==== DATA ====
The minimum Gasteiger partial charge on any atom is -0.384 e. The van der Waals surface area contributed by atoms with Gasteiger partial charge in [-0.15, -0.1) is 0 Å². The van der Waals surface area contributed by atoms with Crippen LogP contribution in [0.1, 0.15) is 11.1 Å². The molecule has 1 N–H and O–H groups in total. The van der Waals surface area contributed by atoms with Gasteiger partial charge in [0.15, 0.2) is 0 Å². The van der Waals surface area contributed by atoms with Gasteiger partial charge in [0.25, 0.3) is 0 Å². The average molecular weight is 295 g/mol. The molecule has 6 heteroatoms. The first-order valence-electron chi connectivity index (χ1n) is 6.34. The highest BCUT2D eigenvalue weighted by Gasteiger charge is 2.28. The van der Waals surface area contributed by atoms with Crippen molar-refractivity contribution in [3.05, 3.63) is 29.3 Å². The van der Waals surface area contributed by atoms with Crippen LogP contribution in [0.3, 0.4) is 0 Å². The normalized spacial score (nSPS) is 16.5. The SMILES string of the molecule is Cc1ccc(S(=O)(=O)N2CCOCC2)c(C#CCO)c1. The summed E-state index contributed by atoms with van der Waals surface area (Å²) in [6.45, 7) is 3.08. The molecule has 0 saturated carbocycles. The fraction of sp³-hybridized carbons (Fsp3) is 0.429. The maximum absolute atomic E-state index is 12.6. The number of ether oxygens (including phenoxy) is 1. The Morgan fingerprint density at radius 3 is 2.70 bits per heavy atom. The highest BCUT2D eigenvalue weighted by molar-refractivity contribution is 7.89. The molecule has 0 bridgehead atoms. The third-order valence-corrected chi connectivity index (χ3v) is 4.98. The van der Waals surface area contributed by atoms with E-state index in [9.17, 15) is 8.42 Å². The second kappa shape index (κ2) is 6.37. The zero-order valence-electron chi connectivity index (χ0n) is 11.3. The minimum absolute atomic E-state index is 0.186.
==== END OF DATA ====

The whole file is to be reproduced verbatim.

The minimum Gasteiger partial charge on any atom is -0.384 e. The van der Waals surface area contributed by atoms with Gasteiger partial charge in [-0.15, -0.1) is 0 Å². The van der Waals surface area contributed by atoms with Crippen LogP contribution in [0.1, 0.15) is 11.1 Å². The molecule has 1 N–H and O–H groups in total. The van der Waals surface area contributed by atoms with Gasteiger partial charge in [0.15, 0.2) is 0 Å². The van der Waals surface area contributed by atoms with Gasteiger partial charge in [0.25, 0.3) is 0 Å². The average molecular weight is 295 g/mol. The molecule has 6 heteroatoms. The first-order valence-electron chi connectivity index (χ1n) is 6.34. The highest BCUT2D eigenvalue weighted by Gasteiger charge is 2.28. The van der Waals surface area contributed by atoms with Crippen molar-refractivity contribution in [3.05, 3.63) is 29.3 Å². The van der Waals surface area contributed by atoms with Crippen LogP contribution in [0.3, 0.4) is 0 Å². The normalized spacial score (nSPS) is 16.5. The SMILES string of the molecule is Cc1ccc(S(=O)(=O)N2CCOCC2)c(C#CCO)c1. The summed E-state index contributed by atoms with van der Waals surface area (Å²) in [6.45, 7) is 3.08. The molecule has 0 saturated carbocycles. The fraction of sp³-hybridized carbons (Fsp3) is 0.429. The maximum absolute atomic E-state index is 12.6. The number of ether oxygens (including phenoxy) is 1. The Morgan fingerprint density at radius 3 is 2.70 bits per heavy atom. The highest BCUT2D eigenvalue weighted by molar-refractivity contribution is 7.89. The molecule has 0 bridgehead atoms. The third-order valence-corrected chi connectivity index (χ3v) is 4.98. The van der Waals surface area contributed by atoms with E-state index in [9.17, 15) is 8.42 Å². The second kappa shape index (κ2) is 6.37. The zero-order valence-electron chi connectivity index (χ0n) is 11.3. The minimum absolute atomic E-state index is 0.186.